What is NRODT?
NRODT stands for National Review On Dead Tree as opposed to National Review Online. It was a throwaway line by me that stuck.
I have a crazy/half serious question for you — what is Shep Smith referring to when he talks about “The G-Block” on his nightly newscast? I have been watching him for some time now and still can’t figure it out?
This is a guess, but I think I’m right. It stands for the “G-Block.” The first segment is the A-block. The second segment is the B-block. The third segment is-oh, you get the pattern by now. Personally, I usually don’t like these sorts of conventions but they are very common. Sometimes you’ll hear about a radio show called Studio 360 or some such. This usually means the producers couldn’t think of anything better so they just named it after the room. It’s sort of like newspapers or magazines that refer to “the last page” or some such. To me it’s like naming this column “http://www.nationalreview.com/goldberg/goldberg.asp.”
Why haven’t you written anything pertaining to your experience as a new parent? I personally found that becoming a parent was the Paradigm Shift di Tutti Paradigm Shifts, and had anticipated that I would have the pleasure of reading your take on the experience. If you’ve done more than a passing mention of the baby, I’ve somehow missed it. In any event, I hope you will address this topic in the future with your usual logical perspective and unique humor.
This is a difficult question for me and I don’t really have a good answer. My wife sometimes gets a little nervous about calling too much attention to her. But then, in the next sentence, she says that Lucy and Cosmo should have a “Siskel and Ebert”-style column where they come down on different sides of various issues — although, they have some similarities. My guess is that any subject which might fall under the category of “Things you can chew” would get a thumbs-up (That’s not funny! — Cosmo) from both of them. I guess my biggest reluctance stems from a desire to avoid being one of those columnists who talks about his kid(s) all the time.
In a sense it’s odd; of course, having a kid is hugely life changing but it’s also one of the most-commonplace things in the world. It changes everything for me, but next to nothing for you. It’s sort of like death — but completely different too. As your own death approaches, few things could seem more important, but for most of the world it’s just another day. To me, it’s still a relatively private joy.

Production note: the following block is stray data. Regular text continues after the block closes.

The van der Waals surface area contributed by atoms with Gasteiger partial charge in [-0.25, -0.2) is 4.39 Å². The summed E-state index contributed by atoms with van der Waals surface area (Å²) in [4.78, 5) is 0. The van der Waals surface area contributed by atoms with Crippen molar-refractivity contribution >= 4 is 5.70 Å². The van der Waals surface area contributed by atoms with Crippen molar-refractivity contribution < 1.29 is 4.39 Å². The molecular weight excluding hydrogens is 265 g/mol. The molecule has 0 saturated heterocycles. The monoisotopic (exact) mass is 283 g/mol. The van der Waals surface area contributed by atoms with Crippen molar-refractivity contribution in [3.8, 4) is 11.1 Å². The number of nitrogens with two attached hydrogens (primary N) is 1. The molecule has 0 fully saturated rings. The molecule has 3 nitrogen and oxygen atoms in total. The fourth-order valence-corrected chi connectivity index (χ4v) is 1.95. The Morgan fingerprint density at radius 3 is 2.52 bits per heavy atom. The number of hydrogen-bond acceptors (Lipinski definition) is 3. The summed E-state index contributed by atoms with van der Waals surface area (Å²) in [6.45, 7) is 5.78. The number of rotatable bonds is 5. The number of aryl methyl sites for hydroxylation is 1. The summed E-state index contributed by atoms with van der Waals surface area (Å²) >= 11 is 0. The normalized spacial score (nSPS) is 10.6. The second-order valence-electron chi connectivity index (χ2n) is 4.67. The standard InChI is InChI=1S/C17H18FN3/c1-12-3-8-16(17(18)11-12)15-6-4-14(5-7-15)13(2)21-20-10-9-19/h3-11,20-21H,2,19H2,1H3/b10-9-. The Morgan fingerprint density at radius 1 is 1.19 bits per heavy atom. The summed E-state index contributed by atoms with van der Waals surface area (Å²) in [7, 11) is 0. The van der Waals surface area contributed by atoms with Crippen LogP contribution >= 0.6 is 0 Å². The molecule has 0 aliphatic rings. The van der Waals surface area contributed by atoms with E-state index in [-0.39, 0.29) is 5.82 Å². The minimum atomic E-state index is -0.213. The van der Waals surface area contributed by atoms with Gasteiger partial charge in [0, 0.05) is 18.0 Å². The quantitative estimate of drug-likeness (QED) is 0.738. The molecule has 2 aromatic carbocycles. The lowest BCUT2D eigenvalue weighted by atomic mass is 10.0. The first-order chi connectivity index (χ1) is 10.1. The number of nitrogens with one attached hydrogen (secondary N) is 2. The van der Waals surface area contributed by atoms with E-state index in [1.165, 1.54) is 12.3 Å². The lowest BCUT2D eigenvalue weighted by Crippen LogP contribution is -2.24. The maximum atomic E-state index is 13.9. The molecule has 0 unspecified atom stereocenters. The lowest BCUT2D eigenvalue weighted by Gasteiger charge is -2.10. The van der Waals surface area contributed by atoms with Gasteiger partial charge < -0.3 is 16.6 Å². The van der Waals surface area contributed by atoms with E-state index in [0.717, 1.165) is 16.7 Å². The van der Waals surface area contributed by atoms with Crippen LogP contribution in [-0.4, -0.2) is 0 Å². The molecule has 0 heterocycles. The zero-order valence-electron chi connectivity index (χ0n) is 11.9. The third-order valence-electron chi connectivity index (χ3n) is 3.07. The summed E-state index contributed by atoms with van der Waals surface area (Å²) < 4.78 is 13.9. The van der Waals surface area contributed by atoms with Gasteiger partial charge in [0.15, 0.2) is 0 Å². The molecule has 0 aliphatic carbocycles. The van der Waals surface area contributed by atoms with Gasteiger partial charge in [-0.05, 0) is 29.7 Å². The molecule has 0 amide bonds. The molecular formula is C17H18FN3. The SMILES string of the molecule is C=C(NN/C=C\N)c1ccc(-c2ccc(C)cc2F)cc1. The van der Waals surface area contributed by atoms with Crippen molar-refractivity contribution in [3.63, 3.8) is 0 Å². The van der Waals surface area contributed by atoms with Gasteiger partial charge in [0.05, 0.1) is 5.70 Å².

But I’m sure Lucy will be appearing more and more overtime (by the way she’s three months old now, very beautiful, in the 100th percentile in height (length really) for her age). For example, she’s just started wearing dresses over her tights, pants, whatever. Whenever we inspect her in her crib she’s pulling her dress over her head. We call that “pulling a Krugman” — because whenever Paul Krugman’s hysterical, I say “he’s got his dress over his head again.”
Should a young conservative even bother to read any Chomsky? If so, what is the absolute minimum necessary? There is only so much time in the day after all.
I don’t know. I’m sort of at a loss as to why anyone should read Chomsky at any age. The beauty of Chomsky is that the caricatures actually summarize his thought perfectly well. Of the few dozen college students who’ve thrown Chomsky in my face in an argument, I never once felt like if I’d only read more of him I could be more effective in ridiculing him. I do think you should read criticisms of Chomsky from time to time, just to remind yourself of why you’re not reading him. See Keith Windschuttle’s excellent piece in the current New Criterion, for example. It will keep you from Chomsky for years.
Are you for legalizing drugs (I seem to recall a Corner post indicating you were in the NR minority)? Why or why not?
Well it depends what drugs. After all 99 percent of them are already legal. And before you ask a follow-up: Yes, I know that was a smart-ass response. No, I’m not for drug legalization. I am for decriminalizing pot, but keeping narcotics illegal. My reasons why are too long to get into here, but you can read this for a start. And yes, it’s true I am in the minority at NR on this score (heh heh).
Should Peter Jackson make a Hobbit prequel after ROTK?
No. If the third movie is as good as the first two, he should leave well enough alone. Unless, that is, the prequel could depict Francis Ford Coppola being eaten by Orcs for ruining Godfather III.
Jonah, You & Peter Beinart [editor of The New Republic] are the highlights of my Sunday-morning news-show rounds. You two are the coolest pundits on Sunday morning. Ever thought about asking CNN for your own nightly program? Something like Beinart & Goldberg — along the lines of The Beltway Boys.
Anyway, my real burning question is; What’s up w/ the sides of Peter B’s hair? You know, the sideburn and over-the-ear area. If you’ve never noticed it before, check it out next Sunday
That’d be a cool idea for a show, someday. As for the side of his head, I haven’t noticed, but I will definitely look. I’d heard that the guys at TNR are flirting with phrenology lately so maybe his hair is just mussed up from where the calipers go.
Which (and why), in your opinion, are the best three Simpsons episodes.